How LOW can you Go?
How low can you go?
“Squats are bad for your knees”
“Squats will hurt your back”
“You just need to go ½ way”
These statements were made by anecdotal evidence that blames the actual movement for pain in the knees and back.
“I was at the gym and I was doing my leg extensions, hamstring curls and leg press…as soon as I did my squats, bang, I felt a pain in my knee!”
How about blaming the previous, simple, linear, non-weight bearing, machine-based, un-stabilizing exercises?
Now don’t get me wrong. Machines at a gym have a place. They can teach someone who is unstable how to move. Once this initial weaning period is done with then integrating the isolated muscles to compound movements is not only ideal, it is absolutely necessary!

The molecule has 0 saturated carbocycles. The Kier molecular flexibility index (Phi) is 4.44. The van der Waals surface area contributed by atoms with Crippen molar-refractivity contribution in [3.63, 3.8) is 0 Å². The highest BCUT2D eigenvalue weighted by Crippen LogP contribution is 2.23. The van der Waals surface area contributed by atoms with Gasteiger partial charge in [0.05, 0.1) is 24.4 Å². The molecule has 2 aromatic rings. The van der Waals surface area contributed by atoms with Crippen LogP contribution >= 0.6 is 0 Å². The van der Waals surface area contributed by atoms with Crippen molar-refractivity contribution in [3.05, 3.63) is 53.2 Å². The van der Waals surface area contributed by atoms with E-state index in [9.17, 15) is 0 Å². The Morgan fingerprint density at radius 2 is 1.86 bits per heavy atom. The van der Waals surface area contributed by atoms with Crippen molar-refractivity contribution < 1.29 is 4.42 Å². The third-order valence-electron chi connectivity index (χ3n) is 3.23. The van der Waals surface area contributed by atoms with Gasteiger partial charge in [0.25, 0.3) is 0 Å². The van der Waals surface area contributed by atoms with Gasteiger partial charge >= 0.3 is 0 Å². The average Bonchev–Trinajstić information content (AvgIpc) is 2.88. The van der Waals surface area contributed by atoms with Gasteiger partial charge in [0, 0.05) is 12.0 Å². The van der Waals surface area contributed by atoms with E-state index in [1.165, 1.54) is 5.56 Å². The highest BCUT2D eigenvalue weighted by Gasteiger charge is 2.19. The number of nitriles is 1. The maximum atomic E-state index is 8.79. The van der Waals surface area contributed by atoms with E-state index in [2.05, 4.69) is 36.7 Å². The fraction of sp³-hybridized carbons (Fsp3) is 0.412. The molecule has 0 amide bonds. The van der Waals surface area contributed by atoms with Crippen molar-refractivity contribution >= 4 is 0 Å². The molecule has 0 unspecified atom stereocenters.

A squat, when done properly will:
- Create joint strength in the lower extremities
- Build bone density due to the fact that it is a weight bearing exercise
- Teach the individual how to create alignment from the ankles to the knees to the hips and to the shoulders
- Strengthens the glutes in order to strengthen the knees and the foot’s arch
- Limber up the hamstrings
- Strengthen the lower and upper back
- Support the pelvic floor
- Create weight bearing mobility in the hips
- Strengthen the quadriceps, trunk, ribs and diaphragm as well
“But I do have soreness in my knees and can’t get there just yet.”
Stand feet slightly shoulder width apart, arms up in the air. Squat down and take note of what happens. Are you leaning forward? Did your knees buckle in? Did you lean to one side? Do your feet splay outwards?
Now, grab a hold of something very sturdy. Step back at arms length and while holding on, squat down. You should notice that it was a lot easier!
We can start you at the level that you need to start at after we have assessed what your lower extremities can do!
Give us a call at 514 556-4994 and we will show you how low you can go!